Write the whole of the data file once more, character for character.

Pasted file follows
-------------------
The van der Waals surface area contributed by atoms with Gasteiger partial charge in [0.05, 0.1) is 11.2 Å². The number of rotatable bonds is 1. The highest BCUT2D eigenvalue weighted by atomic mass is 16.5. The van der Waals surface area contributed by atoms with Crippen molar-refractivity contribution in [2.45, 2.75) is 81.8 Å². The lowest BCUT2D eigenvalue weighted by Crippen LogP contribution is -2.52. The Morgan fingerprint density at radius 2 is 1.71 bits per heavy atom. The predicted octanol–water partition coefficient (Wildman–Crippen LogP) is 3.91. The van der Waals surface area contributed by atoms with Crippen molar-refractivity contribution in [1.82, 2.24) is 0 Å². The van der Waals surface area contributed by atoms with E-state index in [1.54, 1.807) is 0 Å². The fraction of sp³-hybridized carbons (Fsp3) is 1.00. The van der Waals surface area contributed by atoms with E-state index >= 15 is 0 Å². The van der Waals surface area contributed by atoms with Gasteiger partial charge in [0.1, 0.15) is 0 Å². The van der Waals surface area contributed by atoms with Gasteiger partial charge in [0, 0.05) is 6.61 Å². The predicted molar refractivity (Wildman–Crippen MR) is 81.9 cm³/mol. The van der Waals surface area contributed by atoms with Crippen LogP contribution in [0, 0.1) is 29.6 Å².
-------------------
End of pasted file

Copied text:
The van der Waals surface area contributed by atoms with Gasteiger partial charge in [0.05, 0.1) is 11.2 Å². The number of rotatable bonds is 1. The highest BCUT2D eigenvalue weighted by atomic mass is 16.5. The van der Waals surface area contributed by atoms with Crippen molar-refractivity contribution in [2.45, 2.75) is 81.8 Å². The lowest BCUT2D eigenvalue weighted by Crippen LogP contribution is -2.52. The Morgan fingerprint density at radius 2 is 1.71 bits per heavy atom. The predicted octanol–water partition coefficient (Wildman–Crippen LogP) is 3.91. The van der Waals surface area contributed by atoms with Crippen molar-refractivity contribution in [1.82, 2.24) is 0 Å². The van der Waals surface area contributed by atoms with E-state index in [1.54, 1.807) is 0 Å². The fraction of sp³-hybridized carbons (Fsp3) is 1.00. The van der Waals surface area contributed by atoms with E-state index >= 15 is 0 Å². The van der Waals surface area contributed by atoms with Gasteiger partial charge in [0.1, 0.15) is 0 Å². The van der Waals surface area contributed by atoms with Gasteiger partial charge in [0, 0.05) is 6.61 Å². The predicted molar refractivity (Wildman–Crippen MR) is 81.9 cm³/mol. The van der Waals surface area contributed by atoms with Crippen LogP contribution in [0, 0.1) is 29.6 Å².